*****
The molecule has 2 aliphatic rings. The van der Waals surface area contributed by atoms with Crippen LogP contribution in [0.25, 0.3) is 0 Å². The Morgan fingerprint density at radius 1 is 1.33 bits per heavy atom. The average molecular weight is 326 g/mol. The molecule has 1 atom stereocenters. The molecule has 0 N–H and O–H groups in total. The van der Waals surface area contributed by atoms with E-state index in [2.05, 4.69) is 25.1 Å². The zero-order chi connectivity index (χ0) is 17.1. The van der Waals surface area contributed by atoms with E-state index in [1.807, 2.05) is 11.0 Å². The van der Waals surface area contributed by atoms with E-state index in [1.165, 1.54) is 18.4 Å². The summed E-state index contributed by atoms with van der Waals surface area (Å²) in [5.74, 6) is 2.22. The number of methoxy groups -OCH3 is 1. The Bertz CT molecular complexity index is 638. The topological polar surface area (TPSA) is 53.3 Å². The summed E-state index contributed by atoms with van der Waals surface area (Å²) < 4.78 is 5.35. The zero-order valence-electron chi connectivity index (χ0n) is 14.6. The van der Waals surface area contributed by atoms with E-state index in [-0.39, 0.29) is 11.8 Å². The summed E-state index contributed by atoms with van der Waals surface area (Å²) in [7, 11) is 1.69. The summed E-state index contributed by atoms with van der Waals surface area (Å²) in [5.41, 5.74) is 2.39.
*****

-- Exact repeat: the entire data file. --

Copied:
The molecule has 2 aliphatic rings. The van der Waals surface area contributed by atoms with Crippen LogP contribution in [0.25, 0.3) is 0 Å². The Morgan fingerprint density at radius 1 is 1.33 bits per heavy atom. The average molecular weight is 326 g/mol. The molecule has 1 atom stereocenters. The molecule has 0 N–H and O–H groups in total. The van der Waals surface area contributed by atoms with E-state index in [2.05, 4.69) is 25.1 Å². The zero-order chi connectivity index (χ0) is 17.1. The van der Waals surface area contributed by atoms with E-state index in [1.807, 2.05) is 11.0 Å². The van der Waals surface area contributed by atoms with E-state index in [1.165, 1.54) is 18.4 Å². The summed E-state index contributed by atoms with van der Waals surface area (Å²) in [5.74, 6) is 2.22. The number of methoxy groups -OCH3 is 1. The Bertz CT molecular complexity index is 638. The topological polar surface area (TPSA) is 53.3 Å². The summed E-state index contributed by atoms with van der Waals surface area (Å²) < 4.78 is 5.35. The zero-order valence-electron chi connectivity index (χ0n) is 14.6. The van der Waals surface area contributed by atoms with E-state index in [-0.39, 0.29) is 11.8 Å². The summed E-state index contributed by atoms with van der Waals surface area (Å²) in [7, 11) is 1.69. The summed E-state index contributed by atoms with van der Waals surface area (Å²) in [5.41, 5.74) is 2.39.